What follows is a sort of Executive Overview describing the fundamental focus and applications of the Community Bio-Refineries (CBR)– and what makes it so unique.
So, what sort of industry best describes the CBR? That’s a tough one. The NAICS (National Association of Industry Classification System) provides a host of various descriptive categories (in their 960+ page 'pamphlet'), any number of which could fit the CBR (in their 960+ page "pamphlet"). Is it Advanced Biofuels? Is it Energy? How about R&D in Biotechnology, not to mention Agriculture/Foods/Nutraceuticals, Manufacturing, and a host of other possible categories? The CBR does all of these things – and more.
How do we describe our business? Simply put, we are Economically Sustainable Community Biofuel Refineries (CBRs) for the Local Community, each having components in biofuels, food and nutraceuticals, green energy, bioplastics, and aquaculture
We will produce the next generation of advanced bio-fuels, bio-butanol and bio-esters, from grains (such as corn, soy, rice, barley, etc.) and biomass (such as corn stover, hemp stalks, rice straw, sweet can sorghum, etc.) in smaller, decentralized Community Bio-Refineries (CBRs). CBRs vertically integrate the production of much higher value-added foods, nutraceuticals, and medical foods in the same “mini” biofuel refinery. CBRs also produce biochemicals, bioplastics, aquaculture, hydroponics, hydrogen and green electrical power as by-products from the same bio-refinery. These products will be produced and sold in the local community, creating 1000’s of jobs and economic development in “Main-Street USA”, leading the pathway to the Sustainable Communities of Tomorrow.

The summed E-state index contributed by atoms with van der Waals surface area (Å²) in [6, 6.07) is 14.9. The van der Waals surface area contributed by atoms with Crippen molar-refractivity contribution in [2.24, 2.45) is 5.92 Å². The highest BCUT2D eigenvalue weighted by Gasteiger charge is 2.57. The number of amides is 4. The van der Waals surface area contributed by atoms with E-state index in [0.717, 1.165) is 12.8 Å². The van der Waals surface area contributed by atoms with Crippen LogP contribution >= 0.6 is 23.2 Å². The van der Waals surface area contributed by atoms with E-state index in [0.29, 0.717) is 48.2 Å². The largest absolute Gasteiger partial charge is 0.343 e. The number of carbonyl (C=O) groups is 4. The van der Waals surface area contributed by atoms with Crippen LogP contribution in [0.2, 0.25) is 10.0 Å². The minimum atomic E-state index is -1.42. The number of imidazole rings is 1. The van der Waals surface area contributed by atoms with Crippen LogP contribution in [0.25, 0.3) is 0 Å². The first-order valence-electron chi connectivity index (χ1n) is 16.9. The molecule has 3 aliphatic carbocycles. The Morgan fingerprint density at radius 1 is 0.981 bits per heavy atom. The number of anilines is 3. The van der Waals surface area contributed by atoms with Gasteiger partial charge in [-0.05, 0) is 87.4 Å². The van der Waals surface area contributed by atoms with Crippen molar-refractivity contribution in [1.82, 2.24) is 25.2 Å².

Community Bio-Refineries LLC is rolling out these unique CBR applied technologies which have been under development for over 30 years. CBR applied technologies offer a fundamentally different approach to producing biofuels by producing advanced biofuels in modular, smaller-scale bio-refineries which process local novel feedstocks into a whole host of value-added products that are sold in the local community. These valued added products include food proteins, nutraceuticals, specialty oils; resistant starches and fibers; biochemicals, bioplastics, organic aquaculture, hydroponics, hydrogen, green electrical power and branded food products. After over 30 years of research and development, these CBR applied technologies have been successfully proven in pilot plant operations, assessed to be technically feasible and scalable to commercial-scale operation. These CBR applied technologies are now ready for the next large-scale demonstration and commercial phases. Once completed, CBRs will be replicable in communities nationwide, and, worldwide, and will help to eliminate the world’s dependence upon petroleum.